|Publication number||US5042542 A|
|Application number||US 07/578,191|
|Publication date||Aug 27, 1991|
|Filing date||Sep 6, 1990|
|Priority date||Sep 6, 1990|
|Publication number||07578191, 578191, US 5042542 A, US 5042542A, US-A-5042542, US5042542 A, US5042542A|
|Inventors||John R. Purviance|
|Original Assignee||Purviance John R|
|Export Citation||BiBTeX, EndNote, RefMan|
|Patent Citations (5), Referenced by (30), Classifications (12), Legal Events (2)|
|External Links: USPTO, USPTO Assignment, Espacenet|
The invention relates to a gauge for setting the vertical depth and horizontal distances of a router bit cut on a router table assembly. Router table assemblies which include a fence transversely adjustable relative to the router bit so as to allow adjustments of the horizontal cut are well known. Also, routers which include means which adjust to the bit vertically relative to the working surface of the table assembly so as to allow adjustments of the vertical cut are well known. To make these adjustments has been a very time consuming, cumbersome, and imprecise operation. The opening through which the router bit extends is of such a size that it is difficult to place a measuring scale on the work surface and adjacent to the bit. This makes accurate placement of the scale very difficult. Further, the bit adjusting means is typically a part of the router which is arranged below and at the center of the working surface of the router table. This presents a very awkward situation when trying to adjust the bit while at the same time hold the scale in position to determine that adjustment.
U.S. Pat. No. 4,186,784 shows a router table assembly including a scale to allow adjusting of the fence. This arrangement does not provide means to assist in the adjustment of the bit nor are the scales for adjusting the fence in the vicinity of the bit. U.S. Pat. No. 727,337 discloses structures which allow adjustment of a dual fence but does not disclose gauge means associated with the assembly to determine the adjusted position. These arrangements do not overcome the above referred to problems.
Accordingly, an object of the invention is to overcome the drawbacks of the prior art arrangements by providing a gauge for a router table assembly capable of facilitating adjustment of the fence relative to the bit regardless of the height of the fence and adjustment of the bit relative to the working surface regardless of the diameter or shape of the bit.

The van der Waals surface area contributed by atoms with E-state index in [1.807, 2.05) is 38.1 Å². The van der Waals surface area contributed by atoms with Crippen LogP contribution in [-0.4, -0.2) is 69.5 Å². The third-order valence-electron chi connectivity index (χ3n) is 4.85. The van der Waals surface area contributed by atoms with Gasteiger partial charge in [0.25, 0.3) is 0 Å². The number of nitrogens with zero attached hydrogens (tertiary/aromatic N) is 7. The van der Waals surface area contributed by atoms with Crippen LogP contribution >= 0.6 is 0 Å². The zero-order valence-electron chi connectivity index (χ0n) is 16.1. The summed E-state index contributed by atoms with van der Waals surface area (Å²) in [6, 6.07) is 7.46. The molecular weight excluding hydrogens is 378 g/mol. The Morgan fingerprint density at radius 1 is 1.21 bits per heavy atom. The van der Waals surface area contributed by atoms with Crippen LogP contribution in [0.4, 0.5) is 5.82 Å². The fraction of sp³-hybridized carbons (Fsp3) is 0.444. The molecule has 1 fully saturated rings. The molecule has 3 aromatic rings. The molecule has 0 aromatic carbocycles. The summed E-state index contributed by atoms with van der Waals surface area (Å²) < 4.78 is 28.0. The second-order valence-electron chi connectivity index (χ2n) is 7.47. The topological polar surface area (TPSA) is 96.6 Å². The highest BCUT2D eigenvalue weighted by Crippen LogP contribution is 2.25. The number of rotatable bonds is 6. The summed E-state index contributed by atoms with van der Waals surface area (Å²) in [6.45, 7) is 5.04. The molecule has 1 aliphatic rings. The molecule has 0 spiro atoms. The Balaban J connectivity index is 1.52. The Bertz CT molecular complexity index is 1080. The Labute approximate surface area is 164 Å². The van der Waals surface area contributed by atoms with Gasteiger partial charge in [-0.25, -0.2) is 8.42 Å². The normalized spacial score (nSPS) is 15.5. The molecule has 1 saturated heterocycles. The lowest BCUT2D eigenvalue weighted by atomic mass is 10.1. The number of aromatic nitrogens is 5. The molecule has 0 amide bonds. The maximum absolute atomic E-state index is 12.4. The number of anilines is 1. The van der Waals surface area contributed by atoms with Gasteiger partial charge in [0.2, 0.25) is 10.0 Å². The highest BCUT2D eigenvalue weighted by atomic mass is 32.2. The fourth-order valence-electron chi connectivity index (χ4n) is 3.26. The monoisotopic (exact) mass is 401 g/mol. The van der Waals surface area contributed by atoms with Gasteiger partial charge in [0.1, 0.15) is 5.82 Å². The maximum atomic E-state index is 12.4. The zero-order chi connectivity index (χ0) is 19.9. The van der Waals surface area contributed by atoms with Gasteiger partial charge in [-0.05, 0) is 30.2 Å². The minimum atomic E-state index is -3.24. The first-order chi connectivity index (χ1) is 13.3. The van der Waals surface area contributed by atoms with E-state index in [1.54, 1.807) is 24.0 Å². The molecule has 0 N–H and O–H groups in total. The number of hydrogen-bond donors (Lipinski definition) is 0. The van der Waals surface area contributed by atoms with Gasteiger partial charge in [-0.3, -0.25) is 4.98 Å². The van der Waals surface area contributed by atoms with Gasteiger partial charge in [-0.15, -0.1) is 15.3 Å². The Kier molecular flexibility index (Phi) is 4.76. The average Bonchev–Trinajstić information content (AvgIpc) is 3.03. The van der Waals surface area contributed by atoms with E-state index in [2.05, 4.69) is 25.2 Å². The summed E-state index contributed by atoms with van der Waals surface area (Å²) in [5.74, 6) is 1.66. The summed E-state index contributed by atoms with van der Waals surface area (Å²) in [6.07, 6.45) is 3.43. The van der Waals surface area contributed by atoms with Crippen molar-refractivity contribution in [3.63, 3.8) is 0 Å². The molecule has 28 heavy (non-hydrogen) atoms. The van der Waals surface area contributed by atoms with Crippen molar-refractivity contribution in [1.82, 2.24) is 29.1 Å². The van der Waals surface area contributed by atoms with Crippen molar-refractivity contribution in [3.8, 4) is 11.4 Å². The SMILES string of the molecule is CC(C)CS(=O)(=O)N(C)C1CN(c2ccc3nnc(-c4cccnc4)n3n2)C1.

The present invention overcomes the above drawbacks by providing a gauge member with vertical and horizontal scales as a part of the table assembly. The gauge member may be placed in a first, free standing position behind the cutter and adjacent to it. The operator may then reach under the table and accurately adjust the vertical position of the bit to the depth needed as read on the vertical scale. The gauge member is then relocated in front of the cutter at a point on the cutting edge of the cutter level with the top of the table. The fence then may be set by moving it so its front face is set to the required depth of cut as read on the horizontal scale. Upon completion of the adjustment, the gauge is pivoted to an inoperative position to the rear of the working surface. The gauge may be made from any suitable material such as die cast aluminum, injection molded plastic (nylon), steel, or wood. The router table assembly typically comprises a router which includes a router plate through which a bit passes and a bit adjustment mechanism. The bit adjustment mechanism moves the bit vertically relative to the plate surface. A router fence with mounting brackets is provided. The router table has an upper surface provided with a pair of slots for mounting the router fence for longitudinal movement. The router fence is mounted on the upper surface for transverse movement relative to the bit. The gauge member comprises a frame mounted to a rear side of the router table assembly. The gauge member includes a setting arm and an over arm. The over arm includes a pivot block and a mounting block. The setting arm is adjustably mounted to a first end of the over arm. A second end of the over arm is adjustably mounted to the pivot block. The pivot block is pivotally mounted to the mounting block and the mounting block is vertically adjustable relative to the router table side so as to accommodate various fence heights. The setting arm may be adjusted vertically relative to the over arm. The over arm may be adjusted longitudinally relative to the mounting block so as to accommodate router cutters from 1/16 inch to 11/4 inches in diameter. The mounting block may be adjusted vertically relative to the work surface.
The construction designed to carry out the invention will hereinafter be described, together with other features thereof.
The invention will be more readily understood from a reading of the following specification and by reference to the accompanying drawings forming a part thereof, wherein an example of the invention is shown and wherein: